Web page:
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Now is a great time for observers of Mars as the famous "Red planet" reaches opposition on May 22nd in Scorpius. On this day it peaks at mag. -2.1 and for a short time rivals the normally more brilliant Jupiter in brightness. However although visible all night long, due to its southern declination Mars is much better placed from Southern Hemisphere and tropical latitudes rather than northern temperate locations. For example on May 22nd from London, England the planet rises at 20:55 and sets at 05:02, a visibility period of about 8 hours. Whereas from Sydney, Australia it rises at 16:52 and sets at 07:00 hence visible for over 14 hours. In addition, Mars reaches a maximum altitude of just 17 degrees above the southern horizon from London. For comparison from Sydney it peaks at 77 degrees above the horizon, effectively appearing overhead.

Hubble Space Telescope image of Mars on August 26, 2003 (credit:- NASA/J. Bell/M. Wolff)

The orbit of Mars is eccentric which means the difference in distance between its closest (perihelion) and furthest (aphelion) points to the Sun are considerable. At perihelion Mars is 1.3815 AU (206.7 million kilometres or 128.4 million miles) distant whereas at aphelion it increases to 1.666 AU (249.2 million kilometres or 154.9 million miles). This corresponds to an orbital eccentricity of 9.3% compared to just 1.7% for the Earth. Hence the brightness and apparent size of Mars as seen from Earth vary greatly depending on the position of the two planets in their respective orbits.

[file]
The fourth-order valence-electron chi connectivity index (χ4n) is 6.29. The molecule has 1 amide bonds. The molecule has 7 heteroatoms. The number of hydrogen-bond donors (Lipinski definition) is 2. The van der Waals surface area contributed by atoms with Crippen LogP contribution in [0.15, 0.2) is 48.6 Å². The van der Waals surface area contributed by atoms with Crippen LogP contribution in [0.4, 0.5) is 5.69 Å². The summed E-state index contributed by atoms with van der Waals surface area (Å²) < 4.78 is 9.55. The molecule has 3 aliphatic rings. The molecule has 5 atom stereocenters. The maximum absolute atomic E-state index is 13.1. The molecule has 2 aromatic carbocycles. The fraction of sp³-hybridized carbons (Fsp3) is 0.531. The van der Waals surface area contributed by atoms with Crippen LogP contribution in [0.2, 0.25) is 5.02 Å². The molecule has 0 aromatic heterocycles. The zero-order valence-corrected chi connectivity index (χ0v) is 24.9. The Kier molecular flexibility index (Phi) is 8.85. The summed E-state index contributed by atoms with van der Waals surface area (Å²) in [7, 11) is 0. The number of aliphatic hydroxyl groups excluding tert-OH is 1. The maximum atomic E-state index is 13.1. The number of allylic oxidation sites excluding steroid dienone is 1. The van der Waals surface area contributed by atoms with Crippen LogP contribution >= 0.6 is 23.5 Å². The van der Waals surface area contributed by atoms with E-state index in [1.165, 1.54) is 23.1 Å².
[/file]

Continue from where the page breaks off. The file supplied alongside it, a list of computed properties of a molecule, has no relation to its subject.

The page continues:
What makes a Mars opposition special is that they don't occur as often as other planets. Generally speaking, Jupiter, Saturn, Uranus and Neptune reach opposition once every year but Mars takes roughly 780 days from one to the next. The reason is due to orbital dynamics; Mars is closer to us hence moves faster compared to the other outer planets and therefore it takes the Earth twice as long to catch up.

Mars and Saturn during May 2016 (credit:- freestarcharts)

Mars and Saturn during May 2016 - pdf format (credit:- freestarcharts)

This year's opposition is the best since 2005. The planet's apparent size peaks at 18.6 arc seconds and a telescope under good seeing conditions will reveal surface markings. When viewed through a 100mm (4-inch) instrument it's possible to spot the polar cap as well as major features such as the Syrtis Major. On initial observation the planet may appear bland but with time and patience it's possible to tease out subtle details. Don't be afraid to push up magnification. Also, larger telescopes fair better with more finer details visible. Another consequence of the eccentric Martian orbit is that closest approach to Earth occurs eight days after opposition on May 30th. The two planets are then separated by 0.5032 AU (75.279 million kilometres or 46.776 million miles).

The surrounding region of sky also contains first magnitude red supergiant star Antares (α Sco - mag. +1.0) and Saturn (mag. 0.0). Of the three objects Mars is easily the brightest followed by Saturn and then Antares. On May 21st, the full Moon passes 6 degrees north of Mars.

The co-ordinates of Mars at opposition are: R.A. = 15hr 57m 28s and Declination = -21d 36m 55s (J2000)

Moon, Mars and Saturn as seen around midnight on May 22, 2016 from London, England (credit:- stellarium/freestarcharts)

See also

The Planets this Month - May 2016